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About heat hardening silver


#1

Hi Folks,

There’s been a little discussion recently about heat hardening
silver, and I have a few questions:

  1. I don’t have access to a kiln, and my kitchen oven goes up to 550
    degrees F. Is this close enough to the desired temperature to afford
    me some degree of hardening?

  2. Any need for boric acid dip to prevent “oxidation”?

  3. Any concerns about color change in stones like amethyst, topaz,
    etc.? Should heat hardening be done before setting stones?

Thanks,

Dave
Dave Sebaste
Sebaste Studio and
Carolina Artisans’ Gallery
Charlotte, NC (USA)
dave@sebaste.com


#2

I tried the oven method with a couple of cuff bracelets recently,
first burning on a coat of prips flux. I needed to clean the oven
anyway, so I put it through the self-cleaning cycle. It actually
worked reasonably well, but would have been a lot better in a kiln.

Janet Kofoed


#3
   1. I don't have access to a kiln, and my kitchen oven goes up to
550 degrees F. Is this close enough to the desired temperature to
afford me some degree of hardening? 

Possibly. Precipitation hardening is not a process that absolutely
requires a specific temp. The usually given temps are where it’s
fastest and most efficient. However, 550 F is a quite considerable
distance from the desired range. I suspect that you’ll not get full
hardening, and may not get all that much. If you do get hardening, it
certainly will require more time than is normally used. I’d imagine
you’ll have to experiment a bit to see whether it works and how long
to leave it in for. And one other thought. Your oven is calibrated
to 550. But what about, if there is one, the self cleaning cycle that
many ovens have? Usually, these go hotter. You’d need some "tempil"
tablets to calibrate how hot the oven gets on it’s clean cycle, to be
sure it’s not getting TOO hot.

   2. Any need for boric acid dip to prevent "oxidation"? 

Yes. But I’d suggest prips flux, or another more complex true flux
mixture, rather than just boric acid. Sterling silver is less
efficiently protected by simple boric acid, since it tends to “ball
up” and pull away from the surface. Though 550 isn’t all THAT hot,
it’s still hot enough to build up a pretty oxidized surface if you
leave your metal in there for a couple hours, which may well be what’s
required…

   3. Any concerns about color change in stones like amethyst,
topaz, etc.? Should heat hardening be done before setting stones? 

As a general rule, yes. For amethyst or topaz, absolutely. This
depends a lot on what types of stones are being used. Since the
heating cycle can be done slowly, placing the work in the oven,
turning it on to heat treat and then turning it off and waiting till
it’s cool before opening, some stones will be able to withstand the
heat where they might not do so with, for example, torch heating in
normal work. Again, you’d have to experiment. But in general, heat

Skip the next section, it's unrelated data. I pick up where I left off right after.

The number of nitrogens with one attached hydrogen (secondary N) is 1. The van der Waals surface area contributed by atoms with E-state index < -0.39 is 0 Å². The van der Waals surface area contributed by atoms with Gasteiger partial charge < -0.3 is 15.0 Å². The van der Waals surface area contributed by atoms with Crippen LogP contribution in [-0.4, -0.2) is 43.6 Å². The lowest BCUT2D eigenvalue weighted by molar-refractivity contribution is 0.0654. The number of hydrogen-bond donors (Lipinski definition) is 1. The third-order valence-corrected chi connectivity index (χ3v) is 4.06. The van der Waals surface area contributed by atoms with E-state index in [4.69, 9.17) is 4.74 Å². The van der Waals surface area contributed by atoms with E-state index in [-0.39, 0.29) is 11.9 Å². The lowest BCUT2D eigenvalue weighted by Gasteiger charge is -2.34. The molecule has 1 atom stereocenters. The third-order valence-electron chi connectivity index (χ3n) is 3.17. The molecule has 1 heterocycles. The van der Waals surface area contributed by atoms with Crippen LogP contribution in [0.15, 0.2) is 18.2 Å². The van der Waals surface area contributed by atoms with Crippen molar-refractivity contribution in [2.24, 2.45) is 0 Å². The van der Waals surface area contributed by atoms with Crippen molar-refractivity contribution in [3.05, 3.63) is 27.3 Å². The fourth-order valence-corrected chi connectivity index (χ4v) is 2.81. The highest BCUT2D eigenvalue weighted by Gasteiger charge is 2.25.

treat your work before setting the stones. Most of the semiprecious
and softer stones won’t like spending an hour or two at 550 or more.
But corundum, (sapphire, ruby), especially the synthetic ones, will
withstand these temps just fine.

Hope this helps.

Peter Rowe


#4

Peter, What is the “desired range” for heat hardening? I have
experimented with using the cleaning cycle on my oven to do a couple
of different things. Most ovens hit 800 to 850 degrees during the
cycle.


#5
   Peter, What is the "desired range" for heat hardening?  I have
experimented with using the cleaning cycle on my oven to do a
couple of different things.  Most ovens hit 800 to 850 degrees
during the cycle.  

Morris, The Handy and Harmon “handy book” states a temperature of 600
F, for 30-50 minutes. I’ll confess that in my prior post, I had it in
my head that it was 700, not 600. If your oven reaches 550, I’d bet
that this will do the trick, though slower than 600 would.

If the cleaning cycle is reaching 850, though, then I think that at
that point you’re maybe getting uncomfortably close to the annealing
range. Now, I’m not a metallurgist, so I can only go on the temps I
see published. I don’t know for sure at what point precipitation
hardening stops and annealing starts instead. But I guess I’d opt for
the lower temperature range instead, or at least test em both and see
which works better.

Also, the handy book suggests that for the highest hardness, you want
to initially anneal the silver at a much hotter than normal
temperature, like up to 1375, for 15 minutes, followed by a water
quench. what that does is to both dissolve the copper rich phase
(sterling is a mix of copper rich, and silver rich crystals, ie copper
dissolved in silver, and silver dissolved in copper), and allow
crystal grain growth to occur. Both will increase the effectiveness
of the age hardening procedure. But I’ve a problem with these
instructions. Many of the times I’ve quenched sterling silver from
that high a temperature, I get major cracks forming. In a number of
pieces I did in grad school, I used that propensity of overheated
silver to shatter when quenched to get some interesting effects of
broken and shattered forms. So the handy book’s specification for
annealing that high then quenching makes me wonder just how they wish
to do this without destroying the piece… Still, I mention it for
what its worth.

Hope this helps.

Peter Rowe